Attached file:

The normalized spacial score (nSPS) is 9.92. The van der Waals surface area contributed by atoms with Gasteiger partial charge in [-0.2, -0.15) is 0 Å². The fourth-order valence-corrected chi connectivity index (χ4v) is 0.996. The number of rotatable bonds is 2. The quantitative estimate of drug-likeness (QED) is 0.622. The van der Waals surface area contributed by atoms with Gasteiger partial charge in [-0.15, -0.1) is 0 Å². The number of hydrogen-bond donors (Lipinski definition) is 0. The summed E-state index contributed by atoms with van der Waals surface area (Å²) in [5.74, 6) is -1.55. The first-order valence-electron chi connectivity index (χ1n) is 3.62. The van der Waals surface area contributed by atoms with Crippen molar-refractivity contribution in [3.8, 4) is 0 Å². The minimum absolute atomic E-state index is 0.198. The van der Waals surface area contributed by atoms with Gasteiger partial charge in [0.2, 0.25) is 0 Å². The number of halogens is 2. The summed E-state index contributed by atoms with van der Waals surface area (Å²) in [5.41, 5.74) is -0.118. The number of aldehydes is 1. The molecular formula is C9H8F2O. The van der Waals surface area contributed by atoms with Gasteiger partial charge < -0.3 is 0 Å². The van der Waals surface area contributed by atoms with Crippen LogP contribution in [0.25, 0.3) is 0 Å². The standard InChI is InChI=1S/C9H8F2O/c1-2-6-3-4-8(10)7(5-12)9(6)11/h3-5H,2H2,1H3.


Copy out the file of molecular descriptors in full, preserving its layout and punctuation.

The normalized spacial score (nSPS) is 9.92. The van der Waals surface area contributed by atoms with Gasteiger partial charge in [-0.2, -0.15) is 0 Å². The fourth-order valence-corrected chi connectivity index (χ4v) is 0.996. The number of rotatable bonds is 2. The quantitative estimate of drug-likeness (QED) is 0.622. The van der Waals surface area contributed by atoms with Gasteiger partial charge in [-0.15, -0.1) is 0 Å². The number of hydrogen-bond donors (Lipinski definition) is 0. The summed E-state index contributed by atoms with van der Waals surface area (Å²) in [5.74, 6) is -1.55. The first-order valence-electron chi connectivity index (χ1n) is 3.62. The van der Waals surface area contributed by atoms with Crippen molar-refractivity contribution in [3.8, 4) is 0 Å². The minimum absolute atomic E-state index is 0.198. The van der Waals surface area contributed by atoms with Gasteiger partial charge in [0.2, 0.25) is 0 Å². The number of halogens is 2. The summed E-state index contributed by atoms with van der Waals surface area (Å²) in [5.41, 5.74) is -0.118. The number of aldehydes is 1. The molecular formula is C9H8F2O. The van der Waals surface area contributed by atoms with Gasteiger partial charge < -0.3 is 0 Å². The van der Waals surface area contributed by atoms with Crippen LogP contribution in [0.25, 0.3) is 0 Å². The standard InChI is InChI=1S/C9H8F2O/c1-2-6-3-4-8(10)7(5-12)9(6)11/h3-5H,2H2,1H3.